Tip 6: Make your study time count with active learning
Make sure your study sessions include practice questions and other forms of active learning. Sitting and reading may be an easy option after a hard day of work, but retention is always much higher if you are forced to actively recall and process material you have learnt.
Tip 7: Minimise distractions
Even as adult learners, many of us (myself included) often fall into the trap of trying to study while watching TV or talking to family. While this may make sitting down to study more enticing, retention and productivity will be significantly lower. Instead, do some dedicated study and then allow yourself some well-deserved time to relax.
And don’t forget the importance of a good study space. Many of us no longer have this once we’re out of university, but a comfortable and distraction-free environment can make all the difference – whether it’s a whole room, a corner of the kitchen table or even a desk in a library.
Tip 8: Make use of all resources available to you
If you actively start looking for helpful resources, you’ll find there are masses out there! To name a few:
- online question banks
- your Medical College’s resources
- official health guidelines
- books (see GPRA’s Clinical Cases Volumes 1 and 2)
- exam preparation workshops
- other registrars – ask them for old exam papers and resources – there is many a USB of useful information floating around (just keep in mind that question styles and guidelines may have changed over the years, so use these as a general guide only)
your training provider – remember they are there to prepare you for exams as well as for your daily practice. Attend workshops, do prereading and use the online learning platforms offered as review resources.
comprehensive courses – often quite expensive and time-consuming, so may be more suitable for those not affiliated with a training provider or wanting more direction with independent study.
Tip 9: Join (or start) a study group
Your peers are a great source of support because they all have the same goal in mind!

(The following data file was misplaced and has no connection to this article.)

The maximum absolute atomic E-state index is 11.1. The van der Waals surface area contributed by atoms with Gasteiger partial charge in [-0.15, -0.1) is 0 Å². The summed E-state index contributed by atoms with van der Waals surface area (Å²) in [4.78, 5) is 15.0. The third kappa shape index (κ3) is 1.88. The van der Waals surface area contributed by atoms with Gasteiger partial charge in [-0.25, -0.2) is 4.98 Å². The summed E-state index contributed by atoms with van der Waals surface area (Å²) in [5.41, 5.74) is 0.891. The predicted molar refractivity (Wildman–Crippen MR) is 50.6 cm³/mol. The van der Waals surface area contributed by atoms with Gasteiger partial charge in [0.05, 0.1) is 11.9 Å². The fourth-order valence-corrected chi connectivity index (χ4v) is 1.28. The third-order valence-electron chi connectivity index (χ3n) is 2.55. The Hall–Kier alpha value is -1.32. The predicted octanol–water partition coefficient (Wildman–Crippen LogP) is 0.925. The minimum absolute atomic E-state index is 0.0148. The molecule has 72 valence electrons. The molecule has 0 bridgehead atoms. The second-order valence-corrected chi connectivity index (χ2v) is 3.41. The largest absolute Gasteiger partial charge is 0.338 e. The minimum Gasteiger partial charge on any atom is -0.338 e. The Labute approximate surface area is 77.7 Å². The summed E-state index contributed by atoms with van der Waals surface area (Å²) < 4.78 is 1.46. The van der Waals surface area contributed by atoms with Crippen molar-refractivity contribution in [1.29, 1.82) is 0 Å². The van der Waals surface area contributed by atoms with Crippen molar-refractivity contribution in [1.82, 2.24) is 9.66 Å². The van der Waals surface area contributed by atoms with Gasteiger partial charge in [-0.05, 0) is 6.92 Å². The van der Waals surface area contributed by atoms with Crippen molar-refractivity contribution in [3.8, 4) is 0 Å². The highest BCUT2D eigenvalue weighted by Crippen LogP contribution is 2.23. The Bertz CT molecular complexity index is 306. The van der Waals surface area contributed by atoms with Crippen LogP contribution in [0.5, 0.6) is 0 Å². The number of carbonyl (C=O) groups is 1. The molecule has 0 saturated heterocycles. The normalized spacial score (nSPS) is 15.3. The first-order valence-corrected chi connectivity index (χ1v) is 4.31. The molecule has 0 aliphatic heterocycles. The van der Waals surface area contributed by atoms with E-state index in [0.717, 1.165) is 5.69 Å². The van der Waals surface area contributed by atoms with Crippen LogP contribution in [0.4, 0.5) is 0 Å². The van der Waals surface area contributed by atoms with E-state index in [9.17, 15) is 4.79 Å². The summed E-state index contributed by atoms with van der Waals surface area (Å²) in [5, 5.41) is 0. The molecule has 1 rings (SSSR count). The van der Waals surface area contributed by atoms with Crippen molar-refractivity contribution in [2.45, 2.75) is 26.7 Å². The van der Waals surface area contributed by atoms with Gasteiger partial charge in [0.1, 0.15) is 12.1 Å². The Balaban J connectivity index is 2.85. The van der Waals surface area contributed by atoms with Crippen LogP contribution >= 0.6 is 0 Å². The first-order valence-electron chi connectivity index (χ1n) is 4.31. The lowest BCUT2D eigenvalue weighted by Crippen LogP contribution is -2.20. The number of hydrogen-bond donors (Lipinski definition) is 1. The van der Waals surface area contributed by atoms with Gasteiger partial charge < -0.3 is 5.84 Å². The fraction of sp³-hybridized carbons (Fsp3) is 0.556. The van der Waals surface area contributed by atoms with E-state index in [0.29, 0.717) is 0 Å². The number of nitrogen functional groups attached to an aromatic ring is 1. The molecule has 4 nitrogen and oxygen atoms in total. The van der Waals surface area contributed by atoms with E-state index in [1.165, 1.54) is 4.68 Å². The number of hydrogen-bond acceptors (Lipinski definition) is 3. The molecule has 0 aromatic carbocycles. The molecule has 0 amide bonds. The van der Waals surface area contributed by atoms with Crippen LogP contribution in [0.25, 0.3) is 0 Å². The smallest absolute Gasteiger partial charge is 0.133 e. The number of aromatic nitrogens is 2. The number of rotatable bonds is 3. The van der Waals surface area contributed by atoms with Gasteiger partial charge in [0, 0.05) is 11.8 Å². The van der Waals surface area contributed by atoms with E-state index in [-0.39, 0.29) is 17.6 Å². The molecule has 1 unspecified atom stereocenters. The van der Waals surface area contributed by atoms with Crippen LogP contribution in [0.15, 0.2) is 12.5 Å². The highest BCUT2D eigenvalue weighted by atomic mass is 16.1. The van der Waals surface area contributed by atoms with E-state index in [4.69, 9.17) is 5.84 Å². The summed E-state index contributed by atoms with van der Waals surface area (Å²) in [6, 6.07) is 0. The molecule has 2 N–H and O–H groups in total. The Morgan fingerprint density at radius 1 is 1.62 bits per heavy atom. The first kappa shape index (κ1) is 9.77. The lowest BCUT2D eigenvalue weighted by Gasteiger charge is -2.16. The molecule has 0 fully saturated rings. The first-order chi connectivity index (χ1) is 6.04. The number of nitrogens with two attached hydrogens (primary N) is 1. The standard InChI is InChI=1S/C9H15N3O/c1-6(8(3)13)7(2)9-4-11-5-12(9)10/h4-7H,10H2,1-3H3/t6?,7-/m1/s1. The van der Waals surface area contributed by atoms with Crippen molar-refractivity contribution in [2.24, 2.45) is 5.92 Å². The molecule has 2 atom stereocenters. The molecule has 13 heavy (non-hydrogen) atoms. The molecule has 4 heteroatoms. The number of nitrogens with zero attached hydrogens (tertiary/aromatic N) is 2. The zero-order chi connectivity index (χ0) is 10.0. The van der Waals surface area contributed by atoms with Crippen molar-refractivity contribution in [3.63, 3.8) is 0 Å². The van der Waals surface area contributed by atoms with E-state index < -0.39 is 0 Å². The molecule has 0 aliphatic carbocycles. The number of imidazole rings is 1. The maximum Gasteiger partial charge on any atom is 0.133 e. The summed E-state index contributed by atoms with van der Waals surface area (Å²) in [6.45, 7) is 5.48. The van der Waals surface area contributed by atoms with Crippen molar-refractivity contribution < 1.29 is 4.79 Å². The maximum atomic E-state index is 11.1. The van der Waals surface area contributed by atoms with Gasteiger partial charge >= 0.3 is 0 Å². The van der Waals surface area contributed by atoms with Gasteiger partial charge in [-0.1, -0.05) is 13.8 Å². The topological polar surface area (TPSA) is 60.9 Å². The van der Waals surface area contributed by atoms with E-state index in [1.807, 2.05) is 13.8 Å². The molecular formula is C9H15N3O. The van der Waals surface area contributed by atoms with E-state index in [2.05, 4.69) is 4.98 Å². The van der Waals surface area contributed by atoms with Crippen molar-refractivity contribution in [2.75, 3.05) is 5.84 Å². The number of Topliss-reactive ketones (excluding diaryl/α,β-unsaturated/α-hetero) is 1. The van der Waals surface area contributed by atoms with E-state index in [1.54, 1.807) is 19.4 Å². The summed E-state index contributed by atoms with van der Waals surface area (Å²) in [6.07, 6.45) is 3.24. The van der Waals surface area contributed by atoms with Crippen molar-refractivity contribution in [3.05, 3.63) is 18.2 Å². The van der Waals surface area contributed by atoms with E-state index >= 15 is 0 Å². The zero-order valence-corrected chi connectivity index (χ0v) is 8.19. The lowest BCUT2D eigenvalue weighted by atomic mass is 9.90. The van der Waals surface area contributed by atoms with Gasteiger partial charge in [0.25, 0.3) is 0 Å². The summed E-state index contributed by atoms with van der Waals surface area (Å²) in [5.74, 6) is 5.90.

Figure out what type of studying works for you and your group. I started a regular study group from early in GPT1 which focussed on practice questions and exams, though some groups would teach each other full topics didactically.
I would highly recommend a study group for the clinical or StAMPS exams, even if you’re usually dead-set on individual study. Once you’re through the written exams most of you will have the knowledge down pat, and that is the time to practise smooth clinical exam or StAMPS “performance” techniques.
The more cases you practise under exam conditions, the more you will realise how long eight minutes actually is! Getting a feel for timing becomes crucial, when I sat the OSCE (clinical exams) there were no clocks or watches in the room!
Tip 10: Take care of yourself – now more than ever
We are all great at telling our patients about how important it is to get enough sleep, drink plenty of water, eat well, exercise regularly and have some sort of relaxation practice to help us unwind; but how many of us actually practise this effectively in our daily lives?
While these things may seem the easiest to drop to make time for studying while working, they are more important than ever in helping you to perform at your best.
At the end of the day, exams are not the be-all-and-end-all. Keep some perspective and remember that there are always more important things in life.
If it’s starting to feel a bit overwhelming, don’t ever hesitate to get some help. See your own GP, chat to your supervisors and College mentors.
Your medical college may also offer free counselling – browse their website to see what is available. Good luck!